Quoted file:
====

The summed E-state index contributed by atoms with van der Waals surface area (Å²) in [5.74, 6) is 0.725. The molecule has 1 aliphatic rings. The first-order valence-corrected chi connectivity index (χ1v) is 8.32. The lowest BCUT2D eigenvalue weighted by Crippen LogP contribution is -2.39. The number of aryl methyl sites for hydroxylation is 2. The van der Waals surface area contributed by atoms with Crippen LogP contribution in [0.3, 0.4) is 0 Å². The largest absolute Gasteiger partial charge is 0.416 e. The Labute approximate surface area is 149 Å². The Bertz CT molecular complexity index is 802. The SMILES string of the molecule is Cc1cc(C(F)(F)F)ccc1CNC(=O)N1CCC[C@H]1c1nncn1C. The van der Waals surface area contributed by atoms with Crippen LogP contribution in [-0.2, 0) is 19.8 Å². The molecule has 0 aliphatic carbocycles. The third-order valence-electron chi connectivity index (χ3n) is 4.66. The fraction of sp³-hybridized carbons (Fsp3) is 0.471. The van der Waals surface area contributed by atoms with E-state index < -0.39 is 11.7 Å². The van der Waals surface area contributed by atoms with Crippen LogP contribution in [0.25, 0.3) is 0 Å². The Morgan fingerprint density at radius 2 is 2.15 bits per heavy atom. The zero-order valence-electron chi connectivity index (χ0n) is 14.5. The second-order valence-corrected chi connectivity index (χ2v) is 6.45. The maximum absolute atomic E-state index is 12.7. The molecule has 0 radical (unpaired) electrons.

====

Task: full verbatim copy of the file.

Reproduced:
The summed E-state index contributed by atoms with van der Waals surface area (Å²) in [5.74, 6) is 0.725. The molecule has 1 aliphatic rings. The first-order valence-corrected chi connectivity index (χ1v) is 8.32. The lowest BCUT2D eigenvalue weighted by Crippen LogP contribution is -2.39. The number of aryl methyl sites for hydroxylation is 2. The van der Waals surface area contributed by atoms with Crippen LogP contribution in [0.3, 0.4) is 0 Å². The largest absolute Gasteiger partial charge is 0.416 e. The Labute approximate surface area is 149 Å². The Bertz CT molecular complexity index is 802. The SMILES string of the molecule is Cc1cc(C(F)(F)F)ccc1CNC(=O)N1CCC[C@H]1c1nncn1C. The van der Waals surface area contributed by atoms with Crippen LogP contribution in [-0.2, 0) is 19.8 Å². The molecule has 0 aliphatic carbocycles. The third-order valence-electron chi connectivity index (χ3n) is 4.66. The fraction of sp³-hybridized carbons (Fsp3) is 0.471. The van der Waals surface area contributed by atoms with E-state index < -0.39 is 11.7 Å². The van der Waals surface area contributed by atoms with Crippen LogP contribution in [0.25, 0.3) is 0 Å². The Morgan fingerprint density at radius 2 is 2.15 bits per heavy atom. The zero-order valence-electron chi connectivity index (χ0n) is 14.5. The second-order valence-corrected chi connectivity index (χ2v) is 6.45. The maximum absolute atomic E-state index is 12.7. The molecule has 0 radical (unpaired) electrons.